There are many reasons the U.S. market is lagging.
One of the most immediate challenges is the Jones Act, a U.S. law enacted in the wake of World War I that prevents foreign-owned ships from carrying cargo between U.S. ports. Add to that state mandates for locally sourced labor and materials, and a wrench is thrown into offshore development efforts.
“The problem is offshore wind turbine design and construction take unique skills,” explains Tony Appleton, offshore wind director at Burns & McDonnell. “Most of this know-how currently resides in European companies that employ non-U.S. citizens and operate specially equipped foreign vessels.”
An even greater challenge is the lack of a comprehensive strategy for expanding the transmission grid to support offshore wind, says Kent Herzog, a regional practice manager at Burns & McDonnell.
For offshore wind to work for the U.S., offshore wind transmission needs a master plan.
“Individual states have their own energy policies and renewable energy goals,” Herzog says. “To realize offshore wind’s enormous potential, states are going to need to work with regional and federal stakeholders to decide the best ways to build offshore transmission and connect it to the onshore grid.”
That includes choosing connecting points and determining who will be responsible for transmission development; who will manage the design, construction and interconnection process; and who will regulate the entire system.
Groups likely to comprise states, regional energy consortiums, regulators, financiers and other stakeholders will need to determine how offshore wind and energy storage might work together. Others must iron out questions regarding financing and regulation, as well as figure out how competing state and regional groups can learn to collaborate.
Finding answers to these questions will be critical because once systems are in place, changing course could be cumbersome later.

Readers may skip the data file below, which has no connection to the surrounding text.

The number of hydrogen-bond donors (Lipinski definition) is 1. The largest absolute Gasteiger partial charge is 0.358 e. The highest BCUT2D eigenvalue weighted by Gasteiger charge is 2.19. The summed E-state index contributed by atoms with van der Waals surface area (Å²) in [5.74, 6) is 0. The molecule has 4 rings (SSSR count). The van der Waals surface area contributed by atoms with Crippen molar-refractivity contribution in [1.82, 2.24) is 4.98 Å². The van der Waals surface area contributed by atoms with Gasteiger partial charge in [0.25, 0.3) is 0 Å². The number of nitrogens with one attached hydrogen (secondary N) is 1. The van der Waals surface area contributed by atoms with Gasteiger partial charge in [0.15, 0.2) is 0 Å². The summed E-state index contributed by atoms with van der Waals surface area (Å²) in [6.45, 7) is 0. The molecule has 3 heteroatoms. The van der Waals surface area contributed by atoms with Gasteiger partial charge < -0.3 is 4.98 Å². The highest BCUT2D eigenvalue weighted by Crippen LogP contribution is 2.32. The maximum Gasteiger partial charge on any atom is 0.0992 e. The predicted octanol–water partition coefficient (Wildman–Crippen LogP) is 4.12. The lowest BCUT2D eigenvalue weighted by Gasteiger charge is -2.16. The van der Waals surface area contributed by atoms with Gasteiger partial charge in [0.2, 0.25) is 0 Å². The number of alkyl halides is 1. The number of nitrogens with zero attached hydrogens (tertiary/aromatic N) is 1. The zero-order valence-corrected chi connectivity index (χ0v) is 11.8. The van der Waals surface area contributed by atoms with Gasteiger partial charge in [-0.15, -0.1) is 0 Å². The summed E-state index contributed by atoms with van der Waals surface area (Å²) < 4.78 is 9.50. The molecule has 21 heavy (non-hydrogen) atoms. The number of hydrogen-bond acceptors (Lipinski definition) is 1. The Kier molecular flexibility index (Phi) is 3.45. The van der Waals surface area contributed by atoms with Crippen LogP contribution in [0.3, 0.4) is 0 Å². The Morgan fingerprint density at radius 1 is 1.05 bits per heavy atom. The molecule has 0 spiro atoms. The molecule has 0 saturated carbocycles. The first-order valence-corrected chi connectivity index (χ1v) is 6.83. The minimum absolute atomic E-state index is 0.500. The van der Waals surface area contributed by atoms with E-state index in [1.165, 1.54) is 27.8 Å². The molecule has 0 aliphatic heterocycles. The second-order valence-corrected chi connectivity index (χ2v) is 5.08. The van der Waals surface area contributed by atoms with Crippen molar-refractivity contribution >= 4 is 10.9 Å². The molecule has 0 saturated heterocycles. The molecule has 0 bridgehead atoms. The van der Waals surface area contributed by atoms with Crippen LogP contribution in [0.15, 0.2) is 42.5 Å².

Fortunately, the offshore wind industry is keenly aware of the transmission grid expansion challenges and is starting to take steps to address them. The Business Network for Offshore Wind, the leading offshore wind industry group in the U.S., recently kicked off a new Grid and Transmission Working Group, chaired by Herzog, to address these grid issues.
Lessons From Europe
The good news is, the challenges U.S. states face with collaboration are similar to those European countries experienced when competing with each another to attract development. That includes significant growing pains as they grappled with technological and regulatory challenges.
“Europe has learned many lessons, and the U.S. should not have to learn those again,” says Jason Cabral, a regional practice manager at Burns & McDonnell. “We need to apply the best practices, where applicable. But we must also be cautious that best practices in Europe are not necessarily best practices here.”
While sharing similarities, the U.S. offshore wind market differs from Europe’s in significant ways. In Europe, for example, gaining access to inexpensive renewable energy is a developer’s highest priority, with economic development a secondary consideration. In the U.S., those priorities are flipped. Economic development comes first because it means several things to U.S. developers, including the prospect of financial incentives and different rules for evaluating and rewarding projects.
Wind conditions off the U.S. Eastern Seaboard — where these projects are planned — are different from those in Europe, which can impact everything from foundation design to equipment installation. In the U.S., wind farms also are likely to be located within 50 miles of shore, compared to the newest projects under consideration in Europe, which are likely to be located hundreds of miles from coastal lands.
A cookie-cutter approach to development, in other words, won’t work. Neither will it work for individual states to each embark on its own approach. According to Appleton, “One current European development that potentially could be tailored for the U.S. market is the U.K. Offshore Wind Sector Deal.”
This deal, which marks a significant deepening of the partnership between the British government and the sector, makes offshore wind an integral part of a low-cost, low-carbon, flexible grid system. The partnership is not only expected to drive the transformation of offshore wind generation but also reinforce the aims of the government’s industrial strategy for future growth. It also is expected boost the productivity and competitiveness of the supply chain, which could be a key factor in kick-starting the U.S. market.
For offshore wind to work for the U.S., offshore wind transmission needs a master plan, Herzog maintains. With smart planning and cooperation, the U.S. has the potential to learn from Europe’s experience and leapfrog the obstacles standing in the way of a viable offshore generation and transmission system.